|By Lucifersam (Lucifersam) on Tuesday, October 05, 2004 - 11:33 pm: Edit|
Riddle me this . . . Does playing on an intramural soccer team (We got 2nd place!) help in the least as an EC for a transfer student? I know it sounds weird but I need all the help I can get, seriously.
|By Lucifersam (Lucifersam) on Thursday, October 07, 2004 - 12:48 am: Edit|
|By Voronwe (Voronwe) on Thursday, October 07, 2004 - 11:22 am: Edit|
|By Lucifersam (Lucifersam) on Thursday, October 07, 2004 - 11:27 am: Edit|
You sound pretty sure of yourself. Are you an adcom perhaps, or perhaps a former one? In any case, could you elaborate on your answer? I mean, would this not help regardless of what college it was (even though I'm applying to two of the most selective in the country)? I was on an intramural soccer team here (as I said, we got 2nd place in the tournament . . . haha), and while it was going on I devoted a good deal of time to it, so I was hoping it would count for something.
|By Voronwe (Voronwe) on Thursday, October 07, 2004 - 11:43 am: Edit|
I was an Ivy interviewer for many, many years and am still in contact not only with my own department, but friends and colleagues/acquaintances at other top colleges.
Lower-level sports can help show "well-roundedness," which may be prized at a local or regional school but is not a priority for Ivies. One boy from our school who got into an Ivy this year was a top-ranked (nationally) equestrian; sailing champions are big; naturally all the "ball" sports, especially if All-American or All-State or recruited. Intramurals are basically looked at as "fun." My kids got into top ten schools and never even mentioned their intramurals.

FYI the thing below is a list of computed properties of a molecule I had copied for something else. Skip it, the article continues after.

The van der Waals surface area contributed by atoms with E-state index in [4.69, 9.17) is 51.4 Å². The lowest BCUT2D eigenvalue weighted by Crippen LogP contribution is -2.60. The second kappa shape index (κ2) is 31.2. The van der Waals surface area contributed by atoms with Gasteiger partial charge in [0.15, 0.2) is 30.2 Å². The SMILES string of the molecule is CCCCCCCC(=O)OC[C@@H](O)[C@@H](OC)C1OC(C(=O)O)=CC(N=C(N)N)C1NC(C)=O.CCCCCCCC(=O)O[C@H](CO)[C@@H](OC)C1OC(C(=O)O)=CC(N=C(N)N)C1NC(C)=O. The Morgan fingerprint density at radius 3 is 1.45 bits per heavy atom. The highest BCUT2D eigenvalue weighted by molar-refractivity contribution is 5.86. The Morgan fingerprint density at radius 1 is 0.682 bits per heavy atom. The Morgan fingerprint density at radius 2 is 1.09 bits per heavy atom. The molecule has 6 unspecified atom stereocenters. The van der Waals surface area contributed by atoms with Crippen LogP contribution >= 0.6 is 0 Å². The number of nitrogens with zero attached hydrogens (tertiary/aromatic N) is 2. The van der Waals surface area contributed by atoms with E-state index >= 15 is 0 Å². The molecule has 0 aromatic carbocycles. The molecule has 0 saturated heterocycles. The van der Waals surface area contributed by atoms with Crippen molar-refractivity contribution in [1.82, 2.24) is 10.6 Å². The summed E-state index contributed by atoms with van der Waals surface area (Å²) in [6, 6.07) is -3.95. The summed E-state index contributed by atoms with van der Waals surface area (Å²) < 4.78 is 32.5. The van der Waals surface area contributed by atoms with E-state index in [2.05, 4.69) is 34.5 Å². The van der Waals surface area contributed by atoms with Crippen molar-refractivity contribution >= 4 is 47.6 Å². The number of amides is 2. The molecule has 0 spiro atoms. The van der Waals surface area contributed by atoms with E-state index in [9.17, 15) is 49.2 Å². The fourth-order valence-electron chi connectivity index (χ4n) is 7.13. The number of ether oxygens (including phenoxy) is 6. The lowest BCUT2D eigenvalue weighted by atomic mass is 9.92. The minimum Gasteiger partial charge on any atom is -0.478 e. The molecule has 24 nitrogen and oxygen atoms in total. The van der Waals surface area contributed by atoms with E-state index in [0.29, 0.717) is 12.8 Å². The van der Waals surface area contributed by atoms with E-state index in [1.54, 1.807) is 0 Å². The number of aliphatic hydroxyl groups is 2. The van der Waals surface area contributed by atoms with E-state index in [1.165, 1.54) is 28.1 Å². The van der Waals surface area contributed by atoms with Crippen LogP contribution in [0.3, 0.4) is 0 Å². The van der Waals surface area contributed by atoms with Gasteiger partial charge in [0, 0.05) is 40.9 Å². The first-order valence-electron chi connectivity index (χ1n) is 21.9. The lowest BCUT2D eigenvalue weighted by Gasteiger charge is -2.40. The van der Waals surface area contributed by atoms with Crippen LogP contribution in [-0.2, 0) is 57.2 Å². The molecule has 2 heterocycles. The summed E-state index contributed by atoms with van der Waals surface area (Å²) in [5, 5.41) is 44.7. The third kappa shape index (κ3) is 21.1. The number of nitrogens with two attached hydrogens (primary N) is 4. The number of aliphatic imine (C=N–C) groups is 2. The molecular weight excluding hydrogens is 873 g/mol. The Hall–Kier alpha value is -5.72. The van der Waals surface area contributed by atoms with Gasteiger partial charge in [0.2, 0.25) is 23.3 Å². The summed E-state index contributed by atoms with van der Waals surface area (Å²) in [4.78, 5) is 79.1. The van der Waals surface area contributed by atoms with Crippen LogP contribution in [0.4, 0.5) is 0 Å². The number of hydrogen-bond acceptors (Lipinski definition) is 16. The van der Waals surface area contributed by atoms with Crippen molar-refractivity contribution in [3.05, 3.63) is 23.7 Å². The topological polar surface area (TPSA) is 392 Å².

I would concentrate on your other achievements. Top schools like to see a real commitment to 2 or 3 activities in which you truly excelled. Of course, I also know people who were Val or Sal with awesome SAT scores but who were deficient in ECs and activities---they got in by legacy and URM status...
|By Lucifersam (Lucifersam) on Thursday, October 07, 2004 - 12:52 pm: Edit|
Well, additionally, will my playing varsity soccer for 2 years in high school still matter at all when it comes to transfer admission?
(I would have joined our soccer team, but we're D1, and apparently we're one of the best in the country. I mean, I had no idea UK's soccer team would have former international youth league players from Canada on it. I missed the tryouts for the club team, because nobody was able to tell me when they were till about an hour after the last tryout session on the last day of tryouts.)
|By Gxing (Gxing) on Thursday, October 07, 2004 - 05:40 pm: Edit|
Voronwe, I'm nationally ranked in table tennis for my age. Would that significantly increase my chances for an ivy??
|By Boxmaker1917 (Boxmaker1917) on Friday, October 08, 2004 - 12:45 pm: Edit|
Voronwe, I would appreciate your comments on my dd's situation. (Not trying to hijack this thread -- just get a different angle on the original poster's question.)
My dd is doing very well at the pre-elite level of her non-Olympic, non-NCAA sport. She would like to continue training during college, move to elite and earn a spot on the US National Team.